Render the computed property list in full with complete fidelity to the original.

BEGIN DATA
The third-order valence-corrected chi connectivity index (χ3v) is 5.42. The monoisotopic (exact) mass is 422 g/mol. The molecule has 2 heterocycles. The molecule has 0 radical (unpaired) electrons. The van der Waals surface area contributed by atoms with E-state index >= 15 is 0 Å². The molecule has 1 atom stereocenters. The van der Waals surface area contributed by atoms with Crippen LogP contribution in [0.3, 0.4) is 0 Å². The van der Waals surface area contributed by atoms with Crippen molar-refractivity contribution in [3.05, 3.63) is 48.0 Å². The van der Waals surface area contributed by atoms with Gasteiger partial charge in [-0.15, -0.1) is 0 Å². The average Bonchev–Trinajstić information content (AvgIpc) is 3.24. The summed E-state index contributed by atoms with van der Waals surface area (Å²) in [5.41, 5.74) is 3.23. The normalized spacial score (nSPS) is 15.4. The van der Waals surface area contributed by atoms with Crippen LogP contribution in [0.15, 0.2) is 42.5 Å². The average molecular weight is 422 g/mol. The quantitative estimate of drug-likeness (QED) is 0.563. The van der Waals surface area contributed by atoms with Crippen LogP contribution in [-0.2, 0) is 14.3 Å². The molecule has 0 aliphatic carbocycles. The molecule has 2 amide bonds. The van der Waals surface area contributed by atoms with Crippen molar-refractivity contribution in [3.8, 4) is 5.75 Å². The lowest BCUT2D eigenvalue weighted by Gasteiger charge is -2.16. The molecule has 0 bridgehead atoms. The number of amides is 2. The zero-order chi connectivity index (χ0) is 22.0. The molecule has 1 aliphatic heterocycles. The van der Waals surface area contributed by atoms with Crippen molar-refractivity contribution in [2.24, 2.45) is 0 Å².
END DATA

The third-order valence-corrected chi connectivity index (χ3v) is 5.42. The monoisotopic (exact) mass is 422 g/mol. The molecule has 2 heterocycles. The molecule has 0 radical (unpaired) electrons. The van der Waals surface area contributed by atoms with E-state index >= 15 is 0 Å². The molecule has 1 atom stereocenters. The van der Waals surface area contributed by atoms with Crippen LogP contribution in [0.3, 0.4) is 0 Å². The van der Waals surface area contributed by atoms with Crippen molar-refractivity contribution in [3.05, 3.63) is 48.0 Å². The van der Waals surface area contributed by atoms with Gasteiger partial charge in [-0.15, -0.1) is 0 Å². The average Bonchev–Trinajstić information content (AvgIpc) is 3.24. The summed E-state index contributed by atoms with van der Waals surface area (Å²) in [5.41, 5.74) is 3.23. The normalized spacial score (nSPS) is 15.4. The van der Waals surface area contributed by atoms with Crippen LogP contribution in [0.15, 0.2) is 42.5 Å². The average molecular weight is 422 g/mol. The quantitative estimate of drug-likeness (QED) is 0.563. The van der Waals surface area contributed by atoms with Crippen LogP contribution in [-0.2, 0) is 14.3 Å². The molecule has 0 aliphatic carbocycles. The molecule has 2 amide bonds. The van der Waals surface area contributed by atoms with Crippen molar-refractivity contribution in [3.8, 4) is 5.75 Å². The lowest BCUT2D eigenvalue weighted by Gasteiger charge is -2.16. The molecule has 0 bridgehead atoms. The number of amides is 2. The zero-order chi connectivity index (χ0) is 22.0. The molecule has 1 aliphatic heterocycles. The van der Waals surface area contributed by atoms with Crippen molar-refractivity contribution in [2.24, 2.45) is 0 Å².